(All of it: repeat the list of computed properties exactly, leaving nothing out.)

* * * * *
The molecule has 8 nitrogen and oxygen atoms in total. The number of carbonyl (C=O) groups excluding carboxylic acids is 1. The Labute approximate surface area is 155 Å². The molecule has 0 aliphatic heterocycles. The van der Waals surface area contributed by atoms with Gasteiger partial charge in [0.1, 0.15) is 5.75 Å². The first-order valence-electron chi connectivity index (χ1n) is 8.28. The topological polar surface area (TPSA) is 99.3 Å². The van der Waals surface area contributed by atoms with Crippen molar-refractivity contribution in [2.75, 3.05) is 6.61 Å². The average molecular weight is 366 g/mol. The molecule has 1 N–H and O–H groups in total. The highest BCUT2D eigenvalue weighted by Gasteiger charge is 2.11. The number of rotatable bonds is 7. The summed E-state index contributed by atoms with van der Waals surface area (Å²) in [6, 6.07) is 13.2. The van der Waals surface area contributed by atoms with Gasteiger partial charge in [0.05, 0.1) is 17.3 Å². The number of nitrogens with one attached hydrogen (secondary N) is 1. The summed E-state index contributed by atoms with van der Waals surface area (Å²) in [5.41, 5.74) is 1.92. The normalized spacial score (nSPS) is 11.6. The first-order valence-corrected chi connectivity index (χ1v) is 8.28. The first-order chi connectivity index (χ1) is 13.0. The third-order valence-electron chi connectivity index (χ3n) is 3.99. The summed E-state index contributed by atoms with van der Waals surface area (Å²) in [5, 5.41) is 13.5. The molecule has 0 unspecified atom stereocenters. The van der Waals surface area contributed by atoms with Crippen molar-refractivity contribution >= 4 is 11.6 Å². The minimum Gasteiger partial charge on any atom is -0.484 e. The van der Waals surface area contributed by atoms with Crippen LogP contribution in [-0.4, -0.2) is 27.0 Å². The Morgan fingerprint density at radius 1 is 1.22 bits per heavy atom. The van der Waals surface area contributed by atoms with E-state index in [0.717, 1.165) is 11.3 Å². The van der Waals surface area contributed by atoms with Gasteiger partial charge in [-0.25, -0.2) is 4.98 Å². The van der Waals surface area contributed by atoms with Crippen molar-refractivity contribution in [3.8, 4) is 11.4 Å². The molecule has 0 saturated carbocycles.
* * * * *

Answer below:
The molecule has 8 nitrogen and oxygen atoms in total. The number of carbonyl (C=O) groups excluding carboxylic acids is 1. The Labute approximate surface area is 155 Å². The molecule has 0 aliphatic heterocycles. The van der Waals surface area contributed by atoms with Gasteiger partial charge in [0.1, 0.15) is 5.75 Å². The first-order valence-electron chi connectivity index (χ1n) is 8.28. The topological polar surface area (TPSA) is 99.3 Å². The van der Waals surface area contributed by atoms with Crippen molar-refractivity contribution in [2.75, 3.05) is 6.61 Å². The average molecular weight is 366 g/mol. The molecule has 1 N–H and O–H groups in total. The highest BCUT2D eigenvalue weighted by Gasteiger charge is 2.11. The number of rotatable bonds is 7. The summed E-state index contributed by atoms with van der Waals surface area (Å²) in [6, 6.07) is 13.2. The van der Waals surface area contributed by atoms with Gasteiger partial charge in [0.05, 0.1) is 17.3 Å². The number of nitrogens with one attached hydrogen (secondary N) is 1. The summed E-state index contributed by atoms with van der Waals surface area (Å²) in [5.41, 5.74) is 1.92. The normalized spacial score (nSPS) is 11.6. The first-order valence-corrected chi connectivity index (χ1v) is 8.28. The first-order chi connectivity index (χ1) is 13.0. The third-order valence-electron chi connectivity index (χ3n) is 3.99. The summed E-state index contributed by atoms with van der Waals surface area (Å²) in [5, 5.41) is 13.5. The molecule has 0 unspecified atom stereocenters. The van der Waals surface area contributed by atoms with Crippen molar-refractivity contribution >= 4 is 11.6 Å². The minimum Gasteiger partial charge on any atom is -0.484 e. The van der Waals surface area contributed by atoms with Crippen LogP contribution in [-0.4, -0.2) is 27.0 Å². The Morgan fingerprint density at radius 1 is 1.22 bits per heavy atom. The van der Waals surface area contributed by atoms with E-state index in [0.717, 1.165) is 11.3 Å². The van der Waals surface area contributed by atoms with Gasteiger partial charge in [-0.25, -0.2) is 4.98 Å². The van der Waals surface area contributed by atoms with Crippen molar-refractivity contribution in [3.8, 4) is 11.4 Å². The molecule has 0 saturated carbocycles.